NUSU organised a referendum on Newcastle’s membership of the NUS after three hundred students signed a petition in twenty-one hours, the Newcastle student paper The Courier reported. The petition argued that Newcastle’s £52,000 membership fee of the NUS could be applied to more worthwhile projects and that the organisation was inefficient and undemocratic. The proposing student, Matt Wilson-Boddy, wrote:
…I attended the Conference and was disappointed to see many people ignore the real interests of students, particularly Newcastle students. The NUS has consistently shown its disregard of relevant student interests in favour of ineffective national campaigns based on party politics. Even the candidates running for various positions in the NUS at the conference recognised that the NUS movement is divided and fraught with internal conflict [… The] NUS claims that their Conference is one of the largest democratic events globally, however it consists of less than 900 students voting on motions on behalf of all the UK’s 7 million students. Worse, any motions that aren’t addressed in the time-frame of the Conference get relegated for discussion and by the NUS’s National Executive Council consisting of less than 30 people who then vote on these motions. That in effect amounts to each of these people being considered the voice for over 230,000 students per person. Subsequently, there is inefficient decision-making which does not reflect the desires and needs of the majority of students.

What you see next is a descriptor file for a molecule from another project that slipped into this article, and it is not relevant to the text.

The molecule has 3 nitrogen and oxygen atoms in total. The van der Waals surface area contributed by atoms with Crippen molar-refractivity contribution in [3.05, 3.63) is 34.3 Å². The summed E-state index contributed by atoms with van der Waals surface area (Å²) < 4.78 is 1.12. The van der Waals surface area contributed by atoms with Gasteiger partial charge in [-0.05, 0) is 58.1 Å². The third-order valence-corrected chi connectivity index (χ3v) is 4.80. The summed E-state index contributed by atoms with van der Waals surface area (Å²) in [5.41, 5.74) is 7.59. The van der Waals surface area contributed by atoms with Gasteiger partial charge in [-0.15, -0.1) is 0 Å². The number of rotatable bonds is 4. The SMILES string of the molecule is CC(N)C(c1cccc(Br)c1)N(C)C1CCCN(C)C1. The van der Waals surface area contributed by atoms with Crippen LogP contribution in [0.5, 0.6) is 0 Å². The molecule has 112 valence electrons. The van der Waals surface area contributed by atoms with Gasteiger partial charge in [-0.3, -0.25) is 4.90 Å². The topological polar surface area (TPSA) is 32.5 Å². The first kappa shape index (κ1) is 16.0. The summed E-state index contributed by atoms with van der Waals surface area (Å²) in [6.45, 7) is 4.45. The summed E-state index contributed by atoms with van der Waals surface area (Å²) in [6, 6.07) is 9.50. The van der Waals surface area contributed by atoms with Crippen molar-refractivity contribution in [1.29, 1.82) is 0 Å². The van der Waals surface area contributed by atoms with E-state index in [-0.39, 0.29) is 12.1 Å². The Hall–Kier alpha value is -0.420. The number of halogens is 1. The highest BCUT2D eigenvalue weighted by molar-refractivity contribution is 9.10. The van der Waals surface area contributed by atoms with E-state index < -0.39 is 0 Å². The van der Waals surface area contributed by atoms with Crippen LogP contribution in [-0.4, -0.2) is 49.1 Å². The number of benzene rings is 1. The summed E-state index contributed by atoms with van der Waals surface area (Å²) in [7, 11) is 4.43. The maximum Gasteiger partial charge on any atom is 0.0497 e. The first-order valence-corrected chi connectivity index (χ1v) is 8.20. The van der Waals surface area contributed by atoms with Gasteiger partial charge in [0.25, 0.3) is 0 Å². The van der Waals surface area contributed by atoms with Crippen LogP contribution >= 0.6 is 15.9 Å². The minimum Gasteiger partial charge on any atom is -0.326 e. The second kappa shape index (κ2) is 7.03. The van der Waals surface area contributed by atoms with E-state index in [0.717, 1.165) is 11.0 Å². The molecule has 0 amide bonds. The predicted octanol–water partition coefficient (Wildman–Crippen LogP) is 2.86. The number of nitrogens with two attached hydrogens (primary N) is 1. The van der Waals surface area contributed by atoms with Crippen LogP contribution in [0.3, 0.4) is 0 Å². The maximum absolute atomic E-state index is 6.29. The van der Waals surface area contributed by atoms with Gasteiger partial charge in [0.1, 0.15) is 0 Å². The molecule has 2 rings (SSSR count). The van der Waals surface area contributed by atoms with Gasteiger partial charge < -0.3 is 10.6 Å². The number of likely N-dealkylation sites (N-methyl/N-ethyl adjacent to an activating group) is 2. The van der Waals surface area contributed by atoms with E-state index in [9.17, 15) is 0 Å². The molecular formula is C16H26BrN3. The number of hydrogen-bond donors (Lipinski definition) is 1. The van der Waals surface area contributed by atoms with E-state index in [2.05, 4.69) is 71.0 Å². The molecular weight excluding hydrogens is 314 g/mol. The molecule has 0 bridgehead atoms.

After voting finished, 989 Newcastle students wished to leave the NUS, quashing the 486 students wishing to remain. Dominic Fearon wrote on NUSU’s website:
It is clear that our students feel that the NUS no longer represents their views, does not prioritise correctly, and is not effective at achieving change. The current discontent amongst students nationally can be measured in the number of unions considering holding referenda on their membership. We hope that the NUS will acknowledge their shortcomings and will work to become the national union that students deserve and can identify with.
However, York’s campaigners voiced their approval on Facebook:
Students up and down the country are being shown what the NUS really is – a broken organisation which has no answers for the issues students face.
Over 23,000 students attend Newcastle University, like York a member of the prestigious Russell Group of universities. Newcastle is the second university student union to depart the national body this week. On Monday, the University of Lincoln announced its disaffiliation: 881 Lincoln students defeated 804 in their pursuit of separation. At 9:00am today, Exeter University, another member of the Russell Group, will announce its union’s results.